Studiobricks remains WeWork’s phone booth partner for Europe, the Middle East and South Africa, Esteve said, but it has only installed 34 phone booths total in the United States.

WeWork declined to comment on its manufacturing process, the name of the Chinese contractor or the internal teams responsible, but a spokesperson told us:

“The safety and well-being of our members is our top priority. We regret the impact this issue has had on members at some of our locations, and we are working to remedy this situation as quickly as possible. Potentially impacted phone booths were taken out of service immediately and the full removal process will be completed soon.”

Another person familiar with the situation said that the trouble seemed to come from the requirement to make the phone booths fireproof and the Chinese manufacturer’s choice of glue. Business Insider has been unable to confirm that the glue was the source of the problem.

The ‘hubris’ of Powered by We

WeWork’s choice to use a Chinese manufacturer was due to the company wanting to build booths as quickly as possible to meet demand as the company rapidly opened new locations throughout the US in 2019 and as it signed new enterprise customers, according to one of the sources.

The “Powered by We,” program is responsible for custom-designing offices for larger companies including Softbank sister company Sprint.

New WeWork chairman Marcelo Claure, chairman of Sprint and COO of Softbank, told the WeWork troops last week. that Softbank’s headquarters in Tokyo will be using this service, and he’ll be pressing it on SoftBank’s portfolio companies. 

miguel mckelvey adam neumann cofounders wework

WeWork cofounders Miguel McKelvey (L) and former CEO Adam Neumann
Scott Legato/Getty

However, under former CEO Adam Neumann, the program grew “hubris driven” when this team decided to sell additional services.

They “loved stuffing the Powered by We basket with random services that we are not good at like, HR consulting, random products which we’re not good at building,” one person said.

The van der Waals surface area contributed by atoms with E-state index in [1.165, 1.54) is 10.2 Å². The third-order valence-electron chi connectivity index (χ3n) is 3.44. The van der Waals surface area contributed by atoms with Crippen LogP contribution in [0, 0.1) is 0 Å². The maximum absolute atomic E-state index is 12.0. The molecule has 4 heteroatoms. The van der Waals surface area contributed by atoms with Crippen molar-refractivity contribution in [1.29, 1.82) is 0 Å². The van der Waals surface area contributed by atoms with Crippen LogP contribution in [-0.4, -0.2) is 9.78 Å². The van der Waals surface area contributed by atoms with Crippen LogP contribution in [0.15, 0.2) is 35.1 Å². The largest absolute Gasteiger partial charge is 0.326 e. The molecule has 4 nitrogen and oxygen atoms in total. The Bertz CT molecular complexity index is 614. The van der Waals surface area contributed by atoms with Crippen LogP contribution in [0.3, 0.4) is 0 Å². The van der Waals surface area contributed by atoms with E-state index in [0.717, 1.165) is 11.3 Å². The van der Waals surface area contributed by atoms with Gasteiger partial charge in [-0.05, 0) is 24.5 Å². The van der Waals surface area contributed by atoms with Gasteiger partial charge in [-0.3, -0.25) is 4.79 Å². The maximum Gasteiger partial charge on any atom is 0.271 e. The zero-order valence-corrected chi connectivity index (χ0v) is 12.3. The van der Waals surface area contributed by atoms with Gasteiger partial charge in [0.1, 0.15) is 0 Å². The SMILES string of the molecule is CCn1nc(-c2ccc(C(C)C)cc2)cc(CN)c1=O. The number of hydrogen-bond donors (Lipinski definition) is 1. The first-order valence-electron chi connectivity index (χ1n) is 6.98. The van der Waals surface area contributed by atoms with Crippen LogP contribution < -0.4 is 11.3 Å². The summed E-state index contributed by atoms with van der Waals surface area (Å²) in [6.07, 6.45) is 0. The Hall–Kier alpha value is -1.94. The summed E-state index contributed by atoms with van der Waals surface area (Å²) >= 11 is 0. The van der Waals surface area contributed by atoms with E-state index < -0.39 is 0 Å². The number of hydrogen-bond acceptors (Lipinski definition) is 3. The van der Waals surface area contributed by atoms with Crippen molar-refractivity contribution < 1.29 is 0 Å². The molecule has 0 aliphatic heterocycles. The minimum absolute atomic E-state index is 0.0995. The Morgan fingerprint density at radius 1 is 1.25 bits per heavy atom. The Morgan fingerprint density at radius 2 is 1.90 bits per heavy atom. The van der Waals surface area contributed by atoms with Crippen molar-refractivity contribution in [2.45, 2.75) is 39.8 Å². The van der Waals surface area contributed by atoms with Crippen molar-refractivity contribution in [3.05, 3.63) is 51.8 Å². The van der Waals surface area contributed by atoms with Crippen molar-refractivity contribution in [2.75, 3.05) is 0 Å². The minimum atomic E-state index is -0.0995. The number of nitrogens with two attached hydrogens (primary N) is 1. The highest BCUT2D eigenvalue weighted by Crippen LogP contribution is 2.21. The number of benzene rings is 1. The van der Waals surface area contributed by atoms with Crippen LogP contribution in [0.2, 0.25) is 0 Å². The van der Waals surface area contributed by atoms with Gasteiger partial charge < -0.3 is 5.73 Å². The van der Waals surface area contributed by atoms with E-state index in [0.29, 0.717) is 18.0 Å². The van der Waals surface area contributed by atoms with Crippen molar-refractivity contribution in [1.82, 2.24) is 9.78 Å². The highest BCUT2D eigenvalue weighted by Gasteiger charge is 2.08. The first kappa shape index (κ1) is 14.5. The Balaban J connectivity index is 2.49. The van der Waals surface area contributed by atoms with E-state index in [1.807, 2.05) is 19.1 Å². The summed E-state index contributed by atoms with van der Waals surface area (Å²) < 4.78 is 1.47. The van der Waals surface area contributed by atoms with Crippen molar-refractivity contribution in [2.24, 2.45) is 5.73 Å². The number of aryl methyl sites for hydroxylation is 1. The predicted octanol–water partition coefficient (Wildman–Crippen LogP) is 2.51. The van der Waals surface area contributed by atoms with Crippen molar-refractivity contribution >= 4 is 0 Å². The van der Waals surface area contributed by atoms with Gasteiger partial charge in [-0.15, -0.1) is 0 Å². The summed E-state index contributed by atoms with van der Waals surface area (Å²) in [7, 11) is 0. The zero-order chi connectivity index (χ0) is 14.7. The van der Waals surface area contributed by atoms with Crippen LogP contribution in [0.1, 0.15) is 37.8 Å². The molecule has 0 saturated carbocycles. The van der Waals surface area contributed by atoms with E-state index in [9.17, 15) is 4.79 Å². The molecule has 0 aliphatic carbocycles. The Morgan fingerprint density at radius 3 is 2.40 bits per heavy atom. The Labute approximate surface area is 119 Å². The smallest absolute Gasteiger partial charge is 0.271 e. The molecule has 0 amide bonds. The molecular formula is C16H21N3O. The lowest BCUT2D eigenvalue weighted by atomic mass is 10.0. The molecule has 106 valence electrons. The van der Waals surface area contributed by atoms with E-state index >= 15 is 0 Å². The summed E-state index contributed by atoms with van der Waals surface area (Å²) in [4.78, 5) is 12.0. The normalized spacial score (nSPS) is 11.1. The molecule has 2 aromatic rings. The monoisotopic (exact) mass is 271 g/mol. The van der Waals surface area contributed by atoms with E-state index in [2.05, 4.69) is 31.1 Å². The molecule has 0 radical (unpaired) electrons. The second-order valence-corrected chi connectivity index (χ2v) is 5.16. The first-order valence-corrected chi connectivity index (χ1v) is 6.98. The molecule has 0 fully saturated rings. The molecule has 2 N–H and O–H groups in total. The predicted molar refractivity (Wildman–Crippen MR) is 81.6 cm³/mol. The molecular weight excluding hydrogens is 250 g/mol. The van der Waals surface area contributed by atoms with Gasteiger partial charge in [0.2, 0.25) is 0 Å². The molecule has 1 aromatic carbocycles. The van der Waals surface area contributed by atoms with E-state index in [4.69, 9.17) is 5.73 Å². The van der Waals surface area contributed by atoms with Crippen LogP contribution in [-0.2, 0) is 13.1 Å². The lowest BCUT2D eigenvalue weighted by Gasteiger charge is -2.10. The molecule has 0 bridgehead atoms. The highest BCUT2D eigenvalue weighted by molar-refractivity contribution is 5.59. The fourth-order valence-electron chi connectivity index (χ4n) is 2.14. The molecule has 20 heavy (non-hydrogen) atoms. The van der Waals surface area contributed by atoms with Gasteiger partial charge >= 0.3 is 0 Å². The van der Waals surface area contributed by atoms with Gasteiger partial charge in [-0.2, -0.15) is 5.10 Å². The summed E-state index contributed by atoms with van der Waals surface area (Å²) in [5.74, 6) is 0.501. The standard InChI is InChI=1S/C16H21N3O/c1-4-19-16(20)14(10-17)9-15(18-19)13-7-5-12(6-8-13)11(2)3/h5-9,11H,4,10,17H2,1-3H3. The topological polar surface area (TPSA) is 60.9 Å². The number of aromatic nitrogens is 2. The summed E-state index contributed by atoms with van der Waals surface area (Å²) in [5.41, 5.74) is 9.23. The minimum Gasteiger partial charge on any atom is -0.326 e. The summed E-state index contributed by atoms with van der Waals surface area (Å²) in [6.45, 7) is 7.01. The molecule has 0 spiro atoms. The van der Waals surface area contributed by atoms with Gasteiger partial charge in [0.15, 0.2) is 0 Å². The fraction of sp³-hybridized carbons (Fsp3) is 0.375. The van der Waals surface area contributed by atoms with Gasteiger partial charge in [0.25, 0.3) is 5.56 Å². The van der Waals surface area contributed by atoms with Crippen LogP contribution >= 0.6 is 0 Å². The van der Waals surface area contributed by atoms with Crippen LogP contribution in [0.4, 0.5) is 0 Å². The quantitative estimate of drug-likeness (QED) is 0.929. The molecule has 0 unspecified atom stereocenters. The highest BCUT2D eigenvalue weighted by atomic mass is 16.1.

Because WeWork is a real estate management company, not a product manufacturer, it had no systems in place for supply chain management, this person said.

Other home grown products in the program, like standing desks, were so poorly manufactured they broke easily and had to be scrapped before being put in offices, sources told us.

Once the design team finished a design, they punted the project to the finance team to handle hiring vendors, another person, familiar with the process said.

When the phone booth problem emerged, WeWork didn’t know, and couldn’t easily track, the suppliers the Chinese manufacturer used.

So the people trying to determine what materials were used in phone booths couldn’t easily determine that.

Pregnant women concerned

The problematic booths look nearly identical to the ones made in Europe by Studiobricks.

The best way to tell the Studiobricks phone booths from the Chinese look-alikes is to look for the Studiobricks logo on the side of phone booth.

The Chinese look-alikes do not have Studiobricks logo, nor do they have any other manufacturer’s logo easily visible, one of the sources told Business Insider.

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WeWork logos are seen at a WeWork office in San Francisco, California, U.S. September 30, 2019.  REUTERS/Kate Munsch

WeWork offices in San Francisco

Business Insider heard from several pregnant woman who felt frustrated by the lack of information from WeWork.

“I joined a WeWork location this past January when I was newly pregnant, spent many hours during my pregnancy in the booths and had pregnancy complications that put me on modified bed rest this summer. I’ve asked the company to send me a list of phone booths affected so I can gauge my exposure and the timing,” one woman told Business Insider, who asked not to be identified because she was not authorized by her company to speak.

WeWork did not give her such a list.

On October 28, in an email seen by Business Insider, the community team told a tenant that WeWork still plans to conduct additional tests:

“WeWork does plan to conduct additional sampled testing. But out of an abundance of caution, WeWork has removed all potentially impacted phone booths from service and is working to remove all potentially impacted phone booths from the premises as quickly as possible, and will share updates about this situation as soon as we’re able.

If you have any health concerns, we encourage you to speak with a doctor.”

Got a tip? Contact Julie Bort on Signal at (970) 430-6112 using a non-work phone, or email at Open DMs on Twitter @Julie188.  You can also contact Business Insider securely via SecureDrop.